POLITICS

Morning Examiner: What’s the difference between Obama and Rubio on immigration exactly?

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Politics,Beltway Confidential,Conn Carroll

Somebody leaked select portions of President Obama’s draft immigration reform bill to USA Today this weekend, and Sen. Marco Rubio, R-Fla., was quick to issue a statement denouncing what little details were revealed:

President Obama’s leaked immigration proposal is disappointing to those of us working on a serious solution. The President’s bill repeats the failures of past legislation. It fails to follow through on previously broken promises to secure our borders, creates a special pathway that puts those who broke our immigration laws at an advantage over those who chose to do things the right way and come here legally, and does nothing to address guest workers or future flow, which serious immigration experts agree is critical to preventing future influxes of illegal immigrants

That is some tough talk. But when you compare what USA Today reported with the bipartisan principles Rubio signed onto earlier this year, there is not much difference between the two plans. Both plans “repeats the failures” of an amnesty-for-enforcement framework. Both plans create “a special pathway that puts those who broke our immigration laws at an advantage over those who chose to do things the right way and come here legally.” USA Today had no details on how Obama’s bill would “address guest workers or future flow,” but the principles Rubio signed were exceedingly vague on that subject too.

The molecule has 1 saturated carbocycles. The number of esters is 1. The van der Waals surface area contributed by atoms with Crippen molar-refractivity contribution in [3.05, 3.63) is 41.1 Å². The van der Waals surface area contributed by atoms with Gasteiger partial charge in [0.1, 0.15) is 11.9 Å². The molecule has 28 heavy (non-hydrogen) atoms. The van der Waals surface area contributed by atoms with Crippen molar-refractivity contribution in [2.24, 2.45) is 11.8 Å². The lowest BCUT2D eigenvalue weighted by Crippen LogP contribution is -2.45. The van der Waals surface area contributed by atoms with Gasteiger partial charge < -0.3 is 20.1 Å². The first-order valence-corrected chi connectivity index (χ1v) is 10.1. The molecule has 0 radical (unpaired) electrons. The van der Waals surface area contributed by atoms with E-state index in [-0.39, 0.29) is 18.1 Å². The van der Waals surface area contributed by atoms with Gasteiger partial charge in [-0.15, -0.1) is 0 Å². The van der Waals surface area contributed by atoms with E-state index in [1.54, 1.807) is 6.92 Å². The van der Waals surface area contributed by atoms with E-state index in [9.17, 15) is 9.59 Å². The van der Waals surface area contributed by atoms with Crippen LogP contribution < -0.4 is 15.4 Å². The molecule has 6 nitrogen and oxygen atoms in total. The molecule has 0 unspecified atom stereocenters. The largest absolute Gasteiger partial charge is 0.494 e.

The only real difference between Obama and Rubio appears to be whether or not a border security “trigger” should be met before those here illegally now could become citizens. But even this is not that big a deal. White House spokesman Josh Earnest has already admitted that while Obama does not prefer a trigger, he will sign a bill that contains one.

And Obama’s willingness to include a trigger is not surprising, considering how utterly worthless any such measure would be. Sen. John McCain, R-Ariz., conceded as much last week when he told Univision that the satisfaction of any trigger requirement would ultimately be up to whoever was Department of Homeland Security Secretary at the time. And how secure does Secretary Janet Napolitano think our border is now? “Our borders have, in fact, never been stronger,” she testified to Congress last week.

Either Rubio is trying to lay the groundwork for pulling out of the Gang of Ocho immigration group, or amnesty is already a done deal.

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